Mumbai: India’s white-ball winter campaign concluded strongly as Sri Lanka was trounced 3-0 in the T20 series that ended in Dharamsala. With this clean sweep, India has reached the top of record books for the most consecutive T20 victories which are now 12 and counting. The recent wins over West Indies and Sri Lanka have also laid a smooth platform for India to now confidently look at the bigger picture – the T20 World Cup in Australia in October later this year. In the process, Rohit Sharma ticked all the boxes as the new captain and has made a commanding transition into the leadership role.
Before the West Indies arrived on Indian shores in early February, the Men in Blue had been soundly beaten in South Africa under KL Rahul’s captaincy while Rohit Sharma was injured. It meant that Rohit had to hit the ground running with the added pressure of building a new team for not only the T20 World Cup later this year but also keeping an eye on the 2023 ODI World Cup scheduled in India. While the media focused on his equation with ex-captain Virat Kohli, Rohit went about his job as if he had always been at the helm. His shrewd tactics were always known in IPL but now were on full display as he led excellently all through the month ultimately keeping India’s losses to zero during their entire campaign against both Windies and Lanka.
Much of the credit should also be given to the new head coach Rahul Dravid. Both Rohit and Dravid backed Suryakumar Yadav and Shreyas Iyer to solve India’s long-standing middle-order conundrum. On their part, the talented duo stepped up and showed maturity to ensure victories from tricky situations. Surya was declared the Man of the Series in the T20s against West Indies and Shreyas won the Man of the Series against Sri Lanka in the same format.
But it wasn’t just the impressive batsmanship by them that became the talk of the town, it was the strike rate at which they played and kept the momentum steady throughout their stay on crease which made everyone sit up and take notice. This has been India’s Achilles Heel for the last few years- a fragile middle order and slow run-rate in the middle overs. With Surya and Shreyas succeeding in their roles, it has given a happy headache to the team management to pick their best eleven once Hardik Pandya and K L Rahul come back from their injuries.
The overall aggressive approach by Surya-Shreyas looked like a well-thought-out team plan. Previously India had been playing a rather traditional style of T20 game where the start was slow and steady and later the tempo was raised at the climax of the innings. This strategy has cost India many crucial games and was instrumental in their not winning any T20 World Cup since 2007. But after Rohit took over, it was a clear approach by all batsmen, including mainstays like Virat and Rohit himself, to bat aggressively right from the word go. The team may have lost quick wickets in the process but the strategy has paid dividends as the opposition has been taken by surprise. Moreover, the blessing in disguise in the entire situation has been the added responsibility and maturity that the middle order has shown. Earlier, the bulk of run-making was done by the top order and the middle order hardly got tested. The lack of preparation meant that in crucial games, the batting often capitulated, frustrating the loyal fans.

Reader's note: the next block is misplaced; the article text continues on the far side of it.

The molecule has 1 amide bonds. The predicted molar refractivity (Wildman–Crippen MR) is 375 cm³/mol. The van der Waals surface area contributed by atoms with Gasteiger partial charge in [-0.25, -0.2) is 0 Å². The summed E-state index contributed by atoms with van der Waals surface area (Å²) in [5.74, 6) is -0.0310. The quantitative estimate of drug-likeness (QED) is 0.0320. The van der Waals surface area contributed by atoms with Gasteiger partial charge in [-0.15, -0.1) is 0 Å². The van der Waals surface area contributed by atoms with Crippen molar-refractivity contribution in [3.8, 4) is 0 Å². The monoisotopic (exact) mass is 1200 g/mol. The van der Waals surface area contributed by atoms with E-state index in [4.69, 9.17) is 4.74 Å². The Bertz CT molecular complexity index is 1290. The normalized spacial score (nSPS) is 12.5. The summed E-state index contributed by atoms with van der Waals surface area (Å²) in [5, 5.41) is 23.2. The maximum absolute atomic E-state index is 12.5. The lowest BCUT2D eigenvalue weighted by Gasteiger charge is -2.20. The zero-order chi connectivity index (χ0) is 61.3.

There is also the new dasher that India has found in the lower middle order in the form of Venkatesh Iyer. He has been a very important cog in the Indian juggernaut as he can bowl a few crucial overs too. Along with him, Prasidh Krishna with his pace was a welcome addition to the team. Although Krishna wasn’t selected for the Sri Lankan T20 matches, he was adjudged the Man of the Series in the ODIs against the Windies picking up 9 wickets.
Despite the massive positives in recent matches, there are still some chinks in the armor that need to be ironed out quickly. India’s catching has been abysmal, to say the least, with many dollies being dropped. India’s death bowling also remains a worry as many new bowlers fail to execute their plans. Even in the last T20 game against Sri Lanka, India had choked runs for most of the Lankan innings but the last 4 overs saw them leaking 56 runs – a similar story had unfolded in the previous game where 72 runs were looted in the final 4.
Such mistakes can cost India dearly playing against top sides like Australia and England. This is an area that is controllable among the many variables in the game and Rahul Dravid would be keen to ensure that such mishaps are rare rather than usual occurrences as Team India heads towards a World Cup that is critical to redeem its stature in the T20 format.